Anne Arundel County learning from unrest in Ferguson

It will cause your eyes nose and throat to burn, making you cough choke and unable to see. There isn’t much research into the long-term health effects of tear gas, but it used to control crowds – including protestors in Ferguson.

It’s not just tear gas. We’ve seen riot great and military grade equipment used on people protesting the death of Michael Brown.

The Missouri National Guard is now withdrawing from the city, and while the tactics used by law enforcement there are questioned, other police departments are working to learn from the unrest.

Anne Arundel County Police Department Chief Kevin Davis says it’s easier said than done. Davis isn’t just watching, he’s studying. Davis knows there is no substitute for being prepared.

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“We will probably be talking about Ferguson two or three years from now, hopefully in academic settings and classroom settings in law enforcement,” Chief Davis said. “Just like Rodney King years ago, we will learn. Law enforcement will get better from Ferguson, and I think that conversation is well on its way.”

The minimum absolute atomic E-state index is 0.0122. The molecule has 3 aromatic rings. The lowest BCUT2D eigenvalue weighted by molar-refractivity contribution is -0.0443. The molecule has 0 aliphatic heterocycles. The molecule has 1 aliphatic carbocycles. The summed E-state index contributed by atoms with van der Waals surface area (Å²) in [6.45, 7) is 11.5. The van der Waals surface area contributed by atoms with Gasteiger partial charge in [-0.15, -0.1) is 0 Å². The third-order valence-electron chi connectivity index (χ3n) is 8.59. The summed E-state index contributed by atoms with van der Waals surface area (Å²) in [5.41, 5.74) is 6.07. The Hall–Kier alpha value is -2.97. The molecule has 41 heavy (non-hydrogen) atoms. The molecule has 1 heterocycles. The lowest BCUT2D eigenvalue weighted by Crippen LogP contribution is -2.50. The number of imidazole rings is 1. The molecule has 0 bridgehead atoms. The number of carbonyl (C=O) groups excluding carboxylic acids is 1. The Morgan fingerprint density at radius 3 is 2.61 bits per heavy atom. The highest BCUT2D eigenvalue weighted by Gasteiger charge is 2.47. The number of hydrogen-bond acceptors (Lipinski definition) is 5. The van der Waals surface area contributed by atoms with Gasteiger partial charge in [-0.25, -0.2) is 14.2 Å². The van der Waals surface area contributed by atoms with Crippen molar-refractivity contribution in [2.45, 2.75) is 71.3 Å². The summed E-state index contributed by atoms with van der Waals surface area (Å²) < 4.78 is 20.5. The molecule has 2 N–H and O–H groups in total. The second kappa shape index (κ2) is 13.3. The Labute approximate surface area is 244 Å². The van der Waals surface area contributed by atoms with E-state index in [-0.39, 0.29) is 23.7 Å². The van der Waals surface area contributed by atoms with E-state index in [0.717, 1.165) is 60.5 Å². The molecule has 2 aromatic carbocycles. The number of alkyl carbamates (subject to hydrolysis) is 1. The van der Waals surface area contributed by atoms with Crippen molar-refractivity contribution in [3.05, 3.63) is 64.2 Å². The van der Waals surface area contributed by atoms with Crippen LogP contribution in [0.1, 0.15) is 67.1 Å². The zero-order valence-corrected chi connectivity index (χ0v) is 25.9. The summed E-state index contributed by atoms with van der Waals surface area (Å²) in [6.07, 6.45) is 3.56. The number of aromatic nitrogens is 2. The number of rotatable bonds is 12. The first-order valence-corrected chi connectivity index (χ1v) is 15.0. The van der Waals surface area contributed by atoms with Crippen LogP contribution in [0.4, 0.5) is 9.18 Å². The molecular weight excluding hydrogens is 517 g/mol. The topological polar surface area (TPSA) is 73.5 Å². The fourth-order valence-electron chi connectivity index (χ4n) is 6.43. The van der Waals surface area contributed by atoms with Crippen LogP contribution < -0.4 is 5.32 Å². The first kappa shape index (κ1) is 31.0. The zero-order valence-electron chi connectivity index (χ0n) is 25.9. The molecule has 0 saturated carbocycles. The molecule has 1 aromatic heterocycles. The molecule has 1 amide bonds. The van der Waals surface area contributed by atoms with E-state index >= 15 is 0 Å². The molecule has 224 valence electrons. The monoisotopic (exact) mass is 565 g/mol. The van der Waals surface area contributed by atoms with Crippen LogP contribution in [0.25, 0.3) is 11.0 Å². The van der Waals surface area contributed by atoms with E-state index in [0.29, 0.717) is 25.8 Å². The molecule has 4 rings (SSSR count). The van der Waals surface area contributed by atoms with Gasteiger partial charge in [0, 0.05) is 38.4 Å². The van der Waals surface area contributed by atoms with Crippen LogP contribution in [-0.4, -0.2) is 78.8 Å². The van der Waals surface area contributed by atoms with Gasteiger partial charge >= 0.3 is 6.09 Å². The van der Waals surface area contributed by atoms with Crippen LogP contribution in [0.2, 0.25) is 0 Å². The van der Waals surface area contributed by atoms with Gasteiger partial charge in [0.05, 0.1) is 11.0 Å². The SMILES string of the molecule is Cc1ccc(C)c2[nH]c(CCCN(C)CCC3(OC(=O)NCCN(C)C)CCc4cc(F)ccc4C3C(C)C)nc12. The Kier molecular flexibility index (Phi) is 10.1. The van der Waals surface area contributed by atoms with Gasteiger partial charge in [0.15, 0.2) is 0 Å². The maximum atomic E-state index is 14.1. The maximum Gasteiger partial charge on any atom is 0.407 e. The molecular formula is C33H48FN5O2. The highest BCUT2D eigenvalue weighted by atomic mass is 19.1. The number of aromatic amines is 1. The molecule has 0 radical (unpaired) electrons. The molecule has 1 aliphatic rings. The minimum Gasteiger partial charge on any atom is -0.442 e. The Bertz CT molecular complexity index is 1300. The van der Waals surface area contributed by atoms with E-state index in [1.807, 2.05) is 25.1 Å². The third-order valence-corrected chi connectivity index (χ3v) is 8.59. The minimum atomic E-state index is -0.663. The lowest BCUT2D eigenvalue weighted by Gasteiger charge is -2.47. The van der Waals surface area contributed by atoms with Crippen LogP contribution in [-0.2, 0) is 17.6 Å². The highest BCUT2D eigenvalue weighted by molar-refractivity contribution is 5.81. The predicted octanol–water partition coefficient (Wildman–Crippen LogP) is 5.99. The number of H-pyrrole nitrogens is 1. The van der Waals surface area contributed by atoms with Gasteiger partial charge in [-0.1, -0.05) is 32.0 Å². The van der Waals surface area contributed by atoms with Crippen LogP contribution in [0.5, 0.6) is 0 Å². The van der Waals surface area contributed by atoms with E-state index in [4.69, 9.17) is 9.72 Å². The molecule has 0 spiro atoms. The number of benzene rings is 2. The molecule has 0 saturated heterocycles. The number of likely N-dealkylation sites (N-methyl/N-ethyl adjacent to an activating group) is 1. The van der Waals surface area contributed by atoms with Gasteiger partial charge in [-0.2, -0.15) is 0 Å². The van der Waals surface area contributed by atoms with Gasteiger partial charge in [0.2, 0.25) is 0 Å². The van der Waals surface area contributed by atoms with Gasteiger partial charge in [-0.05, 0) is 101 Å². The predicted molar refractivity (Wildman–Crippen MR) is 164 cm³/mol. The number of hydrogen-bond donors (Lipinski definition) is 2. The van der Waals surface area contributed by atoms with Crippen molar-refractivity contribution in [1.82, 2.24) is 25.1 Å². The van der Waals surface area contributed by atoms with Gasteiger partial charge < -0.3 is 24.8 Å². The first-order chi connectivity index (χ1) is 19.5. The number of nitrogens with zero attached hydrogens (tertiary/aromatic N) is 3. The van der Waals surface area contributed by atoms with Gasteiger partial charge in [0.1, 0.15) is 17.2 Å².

Anne Arundel County hasn’t had large unrest like Ferguson, but Davis has plenty of experience with civil disorder. He was involved in several student riots in Prince George’s County.

“We’re prepared in Anne Arundel County,” Chief Davis said. “We possess the assets. We have the training to respond to a civil disturbance in Anne Arundel County.”

Anne Arundel County has access to military style weapons and equipment. Davis says those types of assets should be used as a last resort.

“The deployment of those types of heavy assets, while that always has to be a tool in your toolbox, it’s a last resort. It’s done in a measured and thoughtful way,” he said. “Once you make that decision, you can’t take it back. Now you are in a fight.”

When confrontations happen, there is little doubt in this digital age someone will capture it on video.

“We don’t get do overs. We’re held accountable for everything we say and everything we do. Cell phones and cameras are everywhere, so the margin of error for law enforcement in the 21st Century is very, very small,” Davis said.

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